Tag Archives: epistemology

global anti-representationalism and ‘the world’

Huw Price distinguishes between subject naturalism and object naturalism as follows. Object naturalism is the view that all that exists is the world as studied by science (i.e. the physical world), and that scientific knowledge is the only genuine knowledge. By … Continue reading

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meillassoux and the possibility of nothing

According to Meillassoux’s second “figure” of unreason, “it is absolutely necessary that the in-itself exists, and hence that the latter cannot dissolve into nothingness.” (2008: 71, cf. 2011: 165) Meillassoux asserts that although no determinate material reality is absolute, it … Continue reading

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meillassoux versus schelling

I recently took the time to read Schelling’s Grounding of the Positive Philosophy, and got to thinking about how it compares with Meillassoux’s project. As Markus Gabriel observes, there is definitely an onto-theological tendency in Schelling as in Fichte and Hegel, … Continue reading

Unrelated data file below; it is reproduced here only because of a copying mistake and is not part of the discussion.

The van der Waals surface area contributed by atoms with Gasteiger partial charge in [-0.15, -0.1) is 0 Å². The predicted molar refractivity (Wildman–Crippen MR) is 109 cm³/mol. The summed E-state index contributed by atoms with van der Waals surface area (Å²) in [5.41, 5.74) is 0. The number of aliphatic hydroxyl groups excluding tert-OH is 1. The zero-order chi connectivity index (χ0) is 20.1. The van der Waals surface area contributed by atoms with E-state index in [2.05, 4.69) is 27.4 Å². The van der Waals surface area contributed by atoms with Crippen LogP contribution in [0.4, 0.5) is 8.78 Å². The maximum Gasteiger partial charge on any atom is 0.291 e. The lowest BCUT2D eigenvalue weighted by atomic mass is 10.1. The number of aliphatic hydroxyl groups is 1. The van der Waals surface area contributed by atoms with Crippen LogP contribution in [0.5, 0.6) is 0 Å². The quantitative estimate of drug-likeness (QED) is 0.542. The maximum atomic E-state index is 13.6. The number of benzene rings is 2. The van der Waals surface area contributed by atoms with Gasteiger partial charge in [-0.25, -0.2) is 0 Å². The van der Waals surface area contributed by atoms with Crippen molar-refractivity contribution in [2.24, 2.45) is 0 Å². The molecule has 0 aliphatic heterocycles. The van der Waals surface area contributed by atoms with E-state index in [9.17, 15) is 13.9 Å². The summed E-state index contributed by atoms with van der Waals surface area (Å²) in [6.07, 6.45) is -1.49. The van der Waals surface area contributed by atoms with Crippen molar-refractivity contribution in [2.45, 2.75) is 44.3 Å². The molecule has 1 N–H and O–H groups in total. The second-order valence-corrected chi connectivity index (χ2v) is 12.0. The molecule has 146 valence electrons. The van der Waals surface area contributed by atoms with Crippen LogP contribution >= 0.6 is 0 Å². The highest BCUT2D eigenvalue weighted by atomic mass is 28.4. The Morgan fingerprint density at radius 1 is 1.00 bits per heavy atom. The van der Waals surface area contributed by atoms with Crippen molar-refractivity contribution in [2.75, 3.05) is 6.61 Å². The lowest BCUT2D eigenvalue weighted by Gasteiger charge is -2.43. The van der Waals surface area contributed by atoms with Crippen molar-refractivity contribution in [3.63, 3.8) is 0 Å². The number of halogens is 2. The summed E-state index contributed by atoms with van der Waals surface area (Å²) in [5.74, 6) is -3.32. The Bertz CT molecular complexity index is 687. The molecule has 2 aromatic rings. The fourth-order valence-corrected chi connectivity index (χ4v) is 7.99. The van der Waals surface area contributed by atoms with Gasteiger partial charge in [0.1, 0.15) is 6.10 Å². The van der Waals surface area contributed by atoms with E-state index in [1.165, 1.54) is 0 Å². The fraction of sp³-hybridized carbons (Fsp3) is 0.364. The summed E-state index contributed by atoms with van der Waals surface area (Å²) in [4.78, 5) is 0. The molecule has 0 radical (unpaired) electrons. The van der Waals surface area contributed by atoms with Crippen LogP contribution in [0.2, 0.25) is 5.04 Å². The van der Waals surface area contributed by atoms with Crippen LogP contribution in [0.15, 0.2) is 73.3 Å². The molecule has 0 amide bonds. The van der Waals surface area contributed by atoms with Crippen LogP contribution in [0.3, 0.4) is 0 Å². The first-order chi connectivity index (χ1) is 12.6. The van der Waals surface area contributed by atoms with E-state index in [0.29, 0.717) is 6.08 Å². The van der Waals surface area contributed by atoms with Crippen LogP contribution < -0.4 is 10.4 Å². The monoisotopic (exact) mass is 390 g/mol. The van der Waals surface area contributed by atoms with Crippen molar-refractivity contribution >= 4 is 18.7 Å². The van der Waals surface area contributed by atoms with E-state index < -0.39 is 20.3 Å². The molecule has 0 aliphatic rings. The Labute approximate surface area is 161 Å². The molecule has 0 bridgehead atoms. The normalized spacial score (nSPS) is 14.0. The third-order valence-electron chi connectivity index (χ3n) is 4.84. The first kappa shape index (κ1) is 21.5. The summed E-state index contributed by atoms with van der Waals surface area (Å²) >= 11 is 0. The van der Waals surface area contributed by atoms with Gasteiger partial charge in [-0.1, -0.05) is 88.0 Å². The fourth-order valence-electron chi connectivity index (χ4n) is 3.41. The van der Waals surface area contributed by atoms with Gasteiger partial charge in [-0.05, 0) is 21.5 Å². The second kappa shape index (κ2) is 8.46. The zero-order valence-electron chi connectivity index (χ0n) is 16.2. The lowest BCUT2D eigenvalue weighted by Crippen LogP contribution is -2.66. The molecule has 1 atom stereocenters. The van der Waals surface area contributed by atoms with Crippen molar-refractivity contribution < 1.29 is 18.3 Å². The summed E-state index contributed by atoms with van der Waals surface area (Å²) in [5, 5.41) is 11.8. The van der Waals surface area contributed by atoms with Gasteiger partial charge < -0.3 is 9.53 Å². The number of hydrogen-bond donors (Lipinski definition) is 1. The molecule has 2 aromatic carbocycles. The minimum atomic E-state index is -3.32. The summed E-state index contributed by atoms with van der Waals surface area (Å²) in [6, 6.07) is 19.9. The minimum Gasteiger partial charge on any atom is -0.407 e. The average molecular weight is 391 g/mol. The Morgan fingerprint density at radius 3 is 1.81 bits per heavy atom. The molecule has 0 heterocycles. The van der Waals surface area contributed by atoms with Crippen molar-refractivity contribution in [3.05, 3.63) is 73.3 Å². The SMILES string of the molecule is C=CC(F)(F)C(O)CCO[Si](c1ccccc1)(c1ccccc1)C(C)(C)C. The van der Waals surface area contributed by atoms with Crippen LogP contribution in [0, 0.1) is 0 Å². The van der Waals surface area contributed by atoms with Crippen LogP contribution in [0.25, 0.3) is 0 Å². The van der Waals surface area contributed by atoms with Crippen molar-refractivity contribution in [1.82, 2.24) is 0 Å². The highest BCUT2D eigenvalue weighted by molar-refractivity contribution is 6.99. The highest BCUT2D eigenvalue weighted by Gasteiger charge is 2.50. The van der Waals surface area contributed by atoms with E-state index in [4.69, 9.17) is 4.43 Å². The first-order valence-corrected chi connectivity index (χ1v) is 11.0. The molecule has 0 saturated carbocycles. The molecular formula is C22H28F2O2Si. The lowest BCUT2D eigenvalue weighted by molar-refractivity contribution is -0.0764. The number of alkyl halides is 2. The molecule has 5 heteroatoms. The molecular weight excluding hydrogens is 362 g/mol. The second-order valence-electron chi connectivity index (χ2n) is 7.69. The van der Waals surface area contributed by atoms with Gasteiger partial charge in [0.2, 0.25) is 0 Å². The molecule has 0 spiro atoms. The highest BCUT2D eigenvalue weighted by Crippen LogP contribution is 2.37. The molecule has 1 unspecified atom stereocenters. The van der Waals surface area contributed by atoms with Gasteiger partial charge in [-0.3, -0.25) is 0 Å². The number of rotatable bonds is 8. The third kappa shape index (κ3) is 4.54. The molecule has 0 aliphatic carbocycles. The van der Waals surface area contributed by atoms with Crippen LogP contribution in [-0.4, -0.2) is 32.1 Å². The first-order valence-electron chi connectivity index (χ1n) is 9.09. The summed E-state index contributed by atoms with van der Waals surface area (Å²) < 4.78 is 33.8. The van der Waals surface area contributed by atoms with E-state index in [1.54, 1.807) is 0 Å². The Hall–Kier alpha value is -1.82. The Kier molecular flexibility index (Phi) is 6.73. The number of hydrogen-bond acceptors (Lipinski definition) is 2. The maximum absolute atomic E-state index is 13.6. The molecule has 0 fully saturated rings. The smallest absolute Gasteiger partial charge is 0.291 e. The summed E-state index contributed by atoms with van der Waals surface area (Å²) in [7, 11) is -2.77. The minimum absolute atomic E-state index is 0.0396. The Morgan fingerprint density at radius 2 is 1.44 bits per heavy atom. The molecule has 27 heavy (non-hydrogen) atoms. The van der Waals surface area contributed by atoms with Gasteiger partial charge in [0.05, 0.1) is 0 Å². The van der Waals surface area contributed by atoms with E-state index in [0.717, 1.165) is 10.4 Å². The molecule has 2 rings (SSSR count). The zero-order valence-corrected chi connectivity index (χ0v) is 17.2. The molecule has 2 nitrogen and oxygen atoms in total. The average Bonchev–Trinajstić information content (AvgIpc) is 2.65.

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quote of the day

[G]iven the fundamental principles of set theory and the simplest of intuitions regarding truth, there is not and cannot be any set of all truths… Of course, [this] result goes well beyond the case of sets. What [it] show[s] is … Continue reading

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three types of certainty

Whatever exactly certainty amounts to, we can think about it using the framework of possible worlds. To begin with, as typically understood, ¬p is epistemically (rather than metaphysically) possible for me iff I do not know that p. Is this the sort of possibility that we should … Continue reading

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fallibilism and relativity

Although it is widely recognised that human beings are fallible in various ways, the doctrine of fallibilism – according to which knowledge is compatible with fallibility – is a modern creation, typically credited to Charles S. Peirce. Peirce however appears to have equated … Continue reading

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quote of the day

[R]eligion and relativism are, from an immanent standpoint, one and the same ontology. Watkin (paraphrasing Meillassoux), Difficult Atheism, p. 135.

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